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‘Country Driving’ in China

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To the outside world, contemporary China can look like a baffling whirlwind of hyper-growth and change these days.

From the inside, for ordinary Chinese, says my guest today, it can look much the same.

New Yorker magazine writer Peter Hessler wrote “River Town” and “Oracle Bones,” great works on modern China. Now he’s hit the road in China, going deep into vast and intimate landscapes that are being transformed overnight. Into the Chinese race to keep up with their own wild economic evolution.

This hour, On Point: Peter Hessler on life in the China boom.

Guest:

Peter Hessler joins us from New York. He’s a staff writer at The New Yorker and author of the books “Oracle Bones: A Journey Between China’s Past and Present” and “River Town: Two Years on the Yangtze.”  His new book is “Country Driving: A Journey Through China from Farm to Factory.” 

Read an excerpt from “Country Driving.”

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  • Mike Taylor

    I have worked in the yacht building industry in China for 10 yrs. I don’t want to go back.
    1 I don’t trust the food. Milk – still a problem and agri/aqua-culture in polluted water. Hotel chef says eat beef from N China or lamb from NZ.
    2 Dirty, dirty, dirty. Air, land and water.

    But, lots of great people.

  • M Ali

    I am orginally from India, my brother who lives in India went to China for some business a month back. Once he came back, he said that the argument that India & China are going to be next superpowers is nonsensical, China’s growth & development of infrastructure is at record speed. India can’t even keep up with it. What does your guest have to say about this? Is China truly that ahead!

  • Andy

    I appreciate that all countries have the right to progress towards a more technologically advanced and modern society, but I wonder how that will affect the cultural aspects of the society. I’m particularly concerned that the influx of Chinese to Tibet will destroy the Tibetan culture in their native land that much quicker. As for Chinese drivers not using turn signals, it sounds like Boston … I think in both places it’s viewed as a sign of weakness.

  • Huyu

    What I do know as facts is that every year the average of us have about 3600 US$ in the pocket, and the average of you about 40,000 US$. Enough said, leave us alone.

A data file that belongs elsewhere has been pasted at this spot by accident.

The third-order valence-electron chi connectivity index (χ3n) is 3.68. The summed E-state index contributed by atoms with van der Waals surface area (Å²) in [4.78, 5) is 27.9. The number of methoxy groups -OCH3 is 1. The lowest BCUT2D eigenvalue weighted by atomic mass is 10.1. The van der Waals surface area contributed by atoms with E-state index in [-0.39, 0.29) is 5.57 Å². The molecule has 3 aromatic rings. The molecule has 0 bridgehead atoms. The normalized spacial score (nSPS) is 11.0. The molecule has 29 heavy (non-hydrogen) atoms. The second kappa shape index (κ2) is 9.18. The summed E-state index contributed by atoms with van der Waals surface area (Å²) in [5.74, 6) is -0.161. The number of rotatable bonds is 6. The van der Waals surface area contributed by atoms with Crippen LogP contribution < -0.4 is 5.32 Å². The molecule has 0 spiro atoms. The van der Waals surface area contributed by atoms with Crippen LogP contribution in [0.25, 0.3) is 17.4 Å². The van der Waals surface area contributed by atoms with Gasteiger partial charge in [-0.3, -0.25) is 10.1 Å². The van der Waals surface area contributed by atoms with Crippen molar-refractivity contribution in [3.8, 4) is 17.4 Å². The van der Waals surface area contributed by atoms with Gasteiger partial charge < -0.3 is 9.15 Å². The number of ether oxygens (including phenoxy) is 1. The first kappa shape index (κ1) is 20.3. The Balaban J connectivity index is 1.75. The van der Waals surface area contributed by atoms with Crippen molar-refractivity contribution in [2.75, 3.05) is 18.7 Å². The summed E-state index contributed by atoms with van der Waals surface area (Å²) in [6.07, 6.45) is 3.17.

• andreaa

    I’m dying to go to China! I’ve traveled in so many Asian countries, lived in Japan, and Thailand. Would he, afterall, recommend 2 weeks, one month? What is the best area for first time visitors? Any comments or advice would be great.
    Thanks,
    Andrea

  • http://www.cantrellart.com Ted

    I am an artist and I started going to China (Beijing) in 2005 to participate in art exhibitions. I split an art studio in a village called Suojia Cun, which is just outside the 5th ring towards the airport. It is an amazing experience to walk from my village where running water is a faucet in front of the one room houses called houtongs, under the highway, and into the WanJing district, which is a shinny new chrome and glass, modern 1st world city. I love going there. The people are great. I hang out with everyone, artist, government officials, millionaires, professors, buisness people, to people who sit on the sides of roads all night in front of a little charcoal fires eating roast meat and drinking biejoe.

  • Ellen Dibble

    I hear it that American companies can make big profits by using Chinese labor, but what about the taxes on those profits? And what about jobs for those here who aren’t great innovators, all 350 million of us?

  • Lennus Hinds

    The last caller seem to be blaming the Chinese for the fact that greedy American businessmen sort out cheap labor in order to maximize their profits at the expense of the American worker and ecomony.

  • velobabe

    you haven’t lived until you bicycle the city of beijing. i have biked the world over and just to ride in these swells of people on bicycle commuting was the most surreal experience in my life.

  • Ellen Dibble

    What Chinese — Mandarin or Cantonese — do you travelers learn? Or are there places they speak English?

  • Lee Gold

    Want to draw listeners’s attention to a new documentary film: “Last Train Home.” It tells the story of a rural couple’s attempts to return, once a year, to visit their children. They left when the youngest was a year old. They work in a garment factory in the South. The film follows their attempts to go home, 2,500 kilometers, by train. It shows how factory workers live, how critical this paid work is and the toll it takes on them and their children. It’s visually beautiful and hopefully will get wide distribution. I saw it in Toronto in January and it was going to be shown at Sundance shortly thereafter. The film maker worked on “Up the Yangtze” but this is his first feature. By all means read the book, but do try to see this film too for an even fuller picture of industrial China.

  • http://www.cantrellart.com Ted

    Before you go, learn some Mandarin. In Beijing and Shanghai many people speak a little English but to understand the country, studying the language is helpful.